Sandoval looks at 10 percent cuts at state agencies
RENO – Governor-elect Brian Sandoval on Monday confirmed he is looking at agency cuts in the range of 10 percent, but that it won’t be an across-the-board reduction.
“I’m going through them. These are tough decisions that have to be made. I’m looking at each budget individually,” he said.
With just two days until the Economic Forum officially sets the revenue projections he must use to build the next budget, Sandoval said he is encouraged by the latest numbers and doesn’t believe the shortfall from current spending will be $3 billion for the coming two-year budget cycle.
“The numbers are actually better than they were the last time the forum met,” he said after meeting with his newest panel of advisers at the Jones Vargas law firm in Reno. “I think it’s going to be significantly lower, about $1 billion.”
The last projections were issued in January before the 26th special session of the Legislature. The Economic Forum meets Wednesday to make its new projections..
Sandoval emphasized that whatever the gap is, it won’t be filled by raising taxes. Nor, he said, does he intend to remove the sunsets on tax hikes approved by the 2009 Legislature and the 26th special session.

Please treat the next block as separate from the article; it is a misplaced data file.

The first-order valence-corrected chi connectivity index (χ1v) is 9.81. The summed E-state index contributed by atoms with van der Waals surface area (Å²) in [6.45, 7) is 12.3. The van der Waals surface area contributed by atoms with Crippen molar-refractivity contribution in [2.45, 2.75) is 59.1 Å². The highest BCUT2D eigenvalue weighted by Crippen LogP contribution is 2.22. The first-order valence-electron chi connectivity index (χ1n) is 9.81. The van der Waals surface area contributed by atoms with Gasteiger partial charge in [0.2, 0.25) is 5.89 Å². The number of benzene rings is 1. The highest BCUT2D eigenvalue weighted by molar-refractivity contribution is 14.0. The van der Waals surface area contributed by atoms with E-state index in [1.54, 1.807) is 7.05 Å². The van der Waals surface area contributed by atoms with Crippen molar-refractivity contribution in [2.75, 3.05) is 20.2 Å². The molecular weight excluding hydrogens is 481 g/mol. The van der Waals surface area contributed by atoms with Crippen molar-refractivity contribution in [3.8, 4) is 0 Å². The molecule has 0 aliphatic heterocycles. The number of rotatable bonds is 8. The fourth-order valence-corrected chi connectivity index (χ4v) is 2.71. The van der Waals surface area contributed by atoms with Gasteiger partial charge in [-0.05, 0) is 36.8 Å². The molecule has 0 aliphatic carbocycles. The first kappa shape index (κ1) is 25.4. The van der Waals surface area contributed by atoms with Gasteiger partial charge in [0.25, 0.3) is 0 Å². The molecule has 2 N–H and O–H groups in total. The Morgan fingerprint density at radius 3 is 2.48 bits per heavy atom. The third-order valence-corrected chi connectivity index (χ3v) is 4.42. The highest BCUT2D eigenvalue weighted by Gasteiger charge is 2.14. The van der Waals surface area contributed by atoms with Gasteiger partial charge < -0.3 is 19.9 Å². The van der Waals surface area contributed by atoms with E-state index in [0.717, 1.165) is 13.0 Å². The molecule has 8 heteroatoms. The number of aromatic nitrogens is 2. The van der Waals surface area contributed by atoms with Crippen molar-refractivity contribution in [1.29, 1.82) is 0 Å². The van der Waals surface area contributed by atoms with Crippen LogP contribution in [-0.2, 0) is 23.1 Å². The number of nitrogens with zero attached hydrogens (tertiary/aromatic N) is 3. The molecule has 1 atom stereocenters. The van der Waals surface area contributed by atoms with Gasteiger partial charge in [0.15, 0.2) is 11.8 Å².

“The taxes that are set to sunset, we will not replace them,” he said.
He said economic development will be the top priority of his administration and he plans to make major changes in how the state attracts business.
He announced formation of a group of 29 longtime business leaders and public officials to help him with that task.
“It’s going to be a working transition team that provides me with input,” he said.
He tabbed veteran Las Vegas businessman and chamber trustee Steve Hill as his point man on economic development, “in charge of bringing jobs to Nevada.”
Hill said the governor and his advisers are planning big changes.
“He wants to make big strides, bold strides in changing the economy of Nevada,” said Hill.
“This is my No. 1 priority, to bring economic development to the state,” said Sandoval.
He said one major piece of that project will be to “align” the state’s education system from K-12 through the universities with business so that Nevada schools are providing workers who have the skills business needs to succeed.
Hill said that means looking for good ideas in other states as well as “capitalizing on our strengths.” He was joined by Lt. Gov. Brian Krolicki who said that also means providing business with a stable system of laws and taxes.
“They want predictability,” said Krolicki.
In addition to Hill and Krolicki, the advisory team includes business officials such as NV Energy CEO Michael Yakira, former Resort Association President Bill Bible, Former UNR President Joe Crowley, Southern Nevada Water Authority manager Pat Mulroy, several present and former gaming officials, school officials and State Senator Dean Rhoads of Tuscarora.
They are expected to meet at least three times to work out recommendations for Sandoval on a variety of subjects.